Area farmers were in Marshall on Thursday, March 4, to learn more about Seasonal High Tunnel buildings and the more than $1 million available nationwide in cost-share for installing them.
"I never thought we'd see anything like this," said Paul Duffner, Resource Conservationist with the Natural Resources Conservation District.
The seasonal high tunnel program is a unique pilot interim project, that is part of a three-year, 38-state study with the goal of "increasing the availability of locally grown produce in a conservation-friendly way."
The program is an EQIP program offering to small farmers which will provide between 75 percent to 90 percent cost-share for them to build the high tunnel buildings. Nationally, $1.28 million is available for organic growers or those transitioning to organic. Nationally, $150,000 will be available for traditional growers.
"The chance of getting a high tunnel (cost-share) is much higher for those organic growers or those transitioning to organic," he said.
Duffner explained a high tunnel building is a "seasonal polyethylene covered structure which utilizes the sun and no other heat sources. The buildings are used to lengthen the growing season in cool climates."
He showed pictures of the high tunnel buildings in use at the University of Missouri's Bradford farm, and some of the research they are doing there.
Duffner said the buildings differ from greenhouses, because they use no heating source other than the sun, and crops are sowed directly into the ground. A watering system is used inside the building. Some are even built to be removed from over the crops.
He said tomatoes are the number one crop grown in high tunnel buildings, adding that 20 percent of the U.S. tomato supply is grown inside buildings now. The building means farmers can plant in early March and have the earliest tomatoes available at farmer's markets. The growing season can also be extended into the fall.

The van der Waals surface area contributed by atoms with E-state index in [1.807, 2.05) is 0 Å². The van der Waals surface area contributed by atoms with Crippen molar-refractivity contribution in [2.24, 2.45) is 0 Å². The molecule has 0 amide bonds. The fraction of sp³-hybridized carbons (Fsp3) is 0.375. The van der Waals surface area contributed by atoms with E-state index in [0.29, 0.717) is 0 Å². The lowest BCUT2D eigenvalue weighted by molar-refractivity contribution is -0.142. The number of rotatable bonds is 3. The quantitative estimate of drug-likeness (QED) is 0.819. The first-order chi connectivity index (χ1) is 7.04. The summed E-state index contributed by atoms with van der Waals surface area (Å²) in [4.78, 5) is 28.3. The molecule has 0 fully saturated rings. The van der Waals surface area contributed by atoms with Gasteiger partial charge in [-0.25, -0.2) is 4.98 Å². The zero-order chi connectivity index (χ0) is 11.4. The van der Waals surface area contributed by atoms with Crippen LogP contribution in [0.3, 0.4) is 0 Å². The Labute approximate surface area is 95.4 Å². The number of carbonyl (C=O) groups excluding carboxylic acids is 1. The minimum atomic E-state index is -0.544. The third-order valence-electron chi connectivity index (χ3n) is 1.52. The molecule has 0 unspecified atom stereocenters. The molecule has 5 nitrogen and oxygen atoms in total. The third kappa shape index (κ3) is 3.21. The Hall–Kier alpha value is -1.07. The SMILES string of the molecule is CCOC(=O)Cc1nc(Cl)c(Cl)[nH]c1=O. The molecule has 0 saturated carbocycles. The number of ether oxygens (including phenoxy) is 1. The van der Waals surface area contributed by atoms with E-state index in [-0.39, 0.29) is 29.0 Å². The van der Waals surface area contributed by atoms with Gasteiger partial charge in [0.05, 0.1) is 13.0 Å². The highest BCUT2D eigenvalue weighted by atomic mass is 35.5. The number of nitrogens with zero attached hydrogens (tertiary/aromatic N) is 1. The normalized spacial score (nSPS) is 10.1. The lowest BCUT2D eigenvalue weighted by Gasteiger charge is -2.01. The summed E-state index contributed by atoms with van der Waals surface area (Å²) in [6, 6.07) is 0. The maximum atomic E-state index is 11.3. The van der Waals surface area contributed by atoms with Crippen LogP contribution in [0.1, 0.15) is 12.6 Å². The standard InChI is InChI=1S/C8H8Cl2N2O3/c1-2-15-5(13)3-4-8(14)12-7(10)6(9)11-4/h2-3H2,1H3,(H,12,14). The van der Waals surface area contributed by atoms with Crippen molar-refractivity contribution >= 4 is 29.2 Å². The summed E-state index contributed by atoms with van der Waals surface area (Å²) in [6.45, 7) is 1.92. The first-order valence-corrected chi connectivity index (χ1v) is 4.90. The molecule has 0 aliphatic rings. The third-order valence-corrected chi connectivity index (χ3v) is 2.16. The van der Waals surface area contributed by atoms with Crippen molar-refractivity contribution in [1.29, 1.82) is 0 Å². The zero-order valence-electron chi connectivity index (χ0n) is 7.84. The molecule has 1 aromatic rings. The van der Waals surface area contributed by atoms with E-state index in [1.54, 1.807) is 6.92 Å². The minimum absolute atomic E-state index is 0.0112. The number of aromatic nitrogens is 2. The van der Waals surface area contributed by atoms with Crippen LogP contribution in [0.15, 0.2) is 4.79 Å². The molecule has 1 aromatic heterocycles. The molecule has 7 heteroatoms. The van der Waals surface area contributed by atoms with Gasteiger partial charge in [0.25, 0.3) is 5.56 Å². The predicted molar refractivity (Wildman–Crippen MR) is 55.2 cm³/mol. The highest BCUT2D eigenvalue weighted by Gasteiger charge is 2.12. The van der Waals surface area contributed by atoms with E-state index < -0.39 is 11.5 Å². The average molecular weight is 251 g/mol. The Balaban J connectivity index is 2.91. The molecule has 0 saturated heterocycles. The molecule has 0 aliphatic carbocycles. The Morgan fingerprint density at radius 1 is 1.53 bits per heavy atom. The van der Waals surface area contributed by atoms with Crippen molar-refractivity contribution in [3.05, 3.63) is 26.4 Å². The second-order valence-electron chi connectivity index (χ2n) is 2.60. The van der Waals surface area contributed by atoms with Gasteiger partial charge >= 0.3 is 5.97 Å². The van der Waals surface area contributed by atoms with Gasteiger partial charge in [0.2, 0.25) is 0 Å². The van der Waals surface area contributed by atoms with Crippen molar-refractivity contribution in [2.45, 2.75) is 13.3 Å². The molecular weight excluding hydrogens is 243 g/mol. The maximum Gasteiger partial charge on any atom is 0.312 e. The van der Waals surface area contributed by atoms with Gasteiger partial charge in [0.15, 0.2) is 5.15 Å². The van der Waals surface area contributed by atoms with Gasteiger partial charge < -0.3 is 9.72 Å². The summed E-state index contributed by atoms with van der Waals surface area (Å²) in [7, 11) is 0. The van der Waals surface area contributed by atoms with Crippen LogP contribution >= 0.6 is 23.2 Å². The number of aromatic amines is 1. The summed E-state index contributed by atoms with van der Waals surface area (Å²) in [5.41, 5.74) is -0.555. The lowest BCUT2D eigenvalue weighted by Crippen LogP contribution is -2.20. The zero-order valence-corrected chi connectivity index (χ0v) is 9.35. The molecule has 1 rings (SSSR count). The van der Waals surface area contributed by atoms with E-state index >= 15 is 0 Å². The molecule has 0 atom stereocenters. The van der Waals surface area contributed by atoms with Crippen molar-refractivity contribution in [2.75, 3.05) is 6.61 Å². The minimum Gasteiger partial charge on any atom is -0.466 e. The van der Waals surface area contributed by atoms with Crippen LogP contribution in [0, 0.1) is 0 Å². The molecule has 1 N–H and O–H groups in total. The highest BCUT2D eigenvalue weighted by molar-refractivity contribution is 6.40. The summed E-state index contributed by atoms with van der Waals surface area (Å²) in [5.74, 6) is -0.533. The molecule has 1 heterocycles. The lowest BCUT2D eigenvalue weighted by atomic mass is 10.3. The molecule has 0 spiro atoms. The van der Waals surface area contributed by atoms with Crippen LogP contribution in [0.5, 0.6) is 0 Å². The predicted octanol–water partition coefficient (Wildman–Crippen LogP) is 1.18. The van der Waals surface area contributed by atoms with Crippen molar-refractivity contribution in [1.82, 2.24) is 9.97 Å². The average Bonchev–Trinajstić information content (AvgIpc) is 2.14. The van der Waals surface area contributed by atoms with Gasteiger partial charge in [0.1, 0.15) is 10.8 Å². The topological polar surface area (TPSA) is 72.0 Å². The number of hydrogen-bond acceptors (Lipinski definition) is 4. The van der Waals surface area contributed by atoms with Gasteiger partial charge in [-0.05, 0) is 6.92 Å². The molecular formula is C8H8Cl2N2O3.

"Early crop of tomatoes are the most profitable," he said, adding that getting the first tomatoes out to farmers markets and customers is important.
The requirements for the cost-share money include that they must be constructed using manufactured kits; must be on land eligible for Farm Bill Programs; must be a non-structural practice; and must be installed on "existing cultivated cropland."
Duffner said that could be an existing garden, but can't be put on areas that were previously lawn areas.
The maximum size building to be built with cost-share is 2,178 square feet.
"Some might build larger but we only cost-share up to 2,178 feet," he said, adding that some may choose to build two to three smaller ones.
Other requirements include the crops must be grown in the soil and not in pots or benches, no flowers or ornamentals are eligible and no electrical service, permanent heating or mechanical ventilation systems can be used.
A hand cranking ventilation system is used for most of the buildings. The high tunnel must also be at least 6 feet tall and must be made out of at least 6-mil UV resistant greenhouse-grade plastic.
Producers are also required to use the buildings as prescribed for at least four years.
"After four years, you can do what you want," he said.
There is also cost share available for several supporting practices including conservation crop rotation, cover crops, nutrient management, pest management, water diversion, grassed waterways, grassed waterway, critical area planting and underground outlets.
The deadline for applying is March 19. Interested farmers can contact the local NRCS office, 704 N. Miami Ave. in Marshall or call 660-886-7447.